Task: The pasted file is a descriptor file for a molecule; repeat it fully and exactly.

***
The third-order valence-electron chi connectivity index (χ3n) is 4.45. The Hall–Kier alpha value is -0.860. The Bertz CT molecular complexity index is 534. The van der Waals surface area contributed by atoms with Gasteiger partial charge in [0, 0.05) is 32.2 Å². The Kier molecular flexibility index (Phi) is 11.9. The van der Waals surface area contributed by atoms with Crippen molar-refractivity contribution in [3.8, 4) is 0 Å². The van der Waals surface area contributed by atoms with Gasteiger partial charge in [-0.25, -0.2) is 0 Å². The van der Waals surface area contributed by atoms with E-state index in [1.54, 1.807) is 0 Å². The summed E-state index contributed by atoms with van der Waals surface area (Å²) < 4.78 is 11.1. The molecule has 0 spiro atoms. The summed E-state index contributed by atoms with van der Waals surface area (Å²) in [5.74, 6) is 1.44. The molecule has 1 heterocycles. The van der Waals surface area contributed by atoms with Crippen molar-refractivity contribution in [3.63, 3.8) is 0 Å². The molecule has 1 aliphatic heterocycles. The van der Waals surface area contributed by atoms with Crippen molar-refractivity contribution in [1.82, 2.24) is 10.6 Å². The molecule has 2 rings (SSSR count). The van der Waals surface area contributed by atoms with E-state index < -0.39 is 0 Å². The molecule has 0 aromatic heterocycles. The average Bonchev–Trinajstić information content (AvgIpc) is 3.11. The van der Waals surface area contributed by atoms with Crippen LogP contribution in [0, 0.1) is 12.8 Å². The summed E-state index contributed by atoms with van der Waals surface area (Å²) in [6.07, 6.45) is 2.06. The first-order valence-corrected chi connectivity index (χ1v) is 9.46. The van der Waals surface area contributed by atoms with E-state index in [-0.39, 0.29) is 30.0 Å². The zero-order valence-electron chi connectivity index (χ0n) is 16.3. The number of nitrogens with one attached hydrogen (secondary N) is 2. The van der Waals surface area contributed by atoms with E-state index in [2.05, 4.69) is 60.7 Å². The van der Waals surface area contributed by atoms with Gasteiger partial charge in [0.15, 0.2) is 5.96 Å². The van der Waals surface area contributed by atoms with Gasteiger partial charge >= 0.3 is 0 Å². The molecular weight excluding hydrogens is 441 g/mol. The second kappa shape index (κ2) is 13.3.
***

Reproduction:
The third-order valence-electron chi connectivity index (χ3n) is 4.45. The Hall–Kier alpha value is -0.860. The Bertz CT molecular complexity index is 534. The van der Waals surface area contributed by atoms with Gasteiger partial charge in [0, 0.05) is 32.2 Å². The Kier molecular flexibility index (Phi) is 11.9. The van der Waals surface area contributed by atoms with Crippen molar-refractivity contribution in [3.8, 4) is 0 Å². The van der Waals surface area contributed by atoms with Gasteiger partial charge in [-0.25, -0.2) is 0 Å². The van der Waals surface area contributed by atoms with E-state index in [1.54, 1.807) is 0 Å². The summed E-state index contributed by atoms with van der Waals surface area (Å²) < 4.78 is 11.1. The molecule has 0 spiro atoms. The summed E-state index contributed by atoms with van der Waals surface area (Å²) in [5.74, 6) is 1.44. The molecule has 1 heterocycles. The van der Waals surface area contributed by atoms with Crippen molar-refractivity contribution in [3.63, 3.8) is 0 Å². The molecule has 1 aliphatic heterocycles. The van der Waals surface area contributed by atoms with Crippen molar-refractivity contribution in [1.82, 2.24) is 10.6 Å². The molecule has 2 rings (SSSR count). The van der Waals surface area contributed by atoms with E-state index < -0.39 is 0 Å². The molecule has 0 aromatic heterocycles. The average Bonchev–Trinajstić information content (AvgIpc) is 3.11. The van der Waals surface area contributed by atoms with Crippen LogP contribution in [0, 0.1) is 12.8 Å². The summed E-state index contributed by atoms with van der Waals surface area (Å²) in [6.07, 6.45) is 2.06. The first-order valence-corrected chi connectivity index (χ1v) is 9.46. The van der Waals surface area contributed by atoms with E-state index in [-0.39, 0.29) is 30.0 Å². The zero-order valence-electron chi connectivity index (χ0n) is 16.3. The number of nitrogens with one attached hydrogen (secondary N) is 2. The van der Waals surface area contributed by atoms with E-state index in [2.05, 4.69) is 60.7 Å². The van der Waals surface area contributed by atoms with Gasteiger partial charge in [0.15, 0.2) is 5.96 Å². The van der Waals surface area contributed by atoms with Gasteiger partial charge >= 0.3 is 0 Å². The molecular weight excluding hydrogens is 441 g/mol. The second kappa shape index (κ2) is 13.3.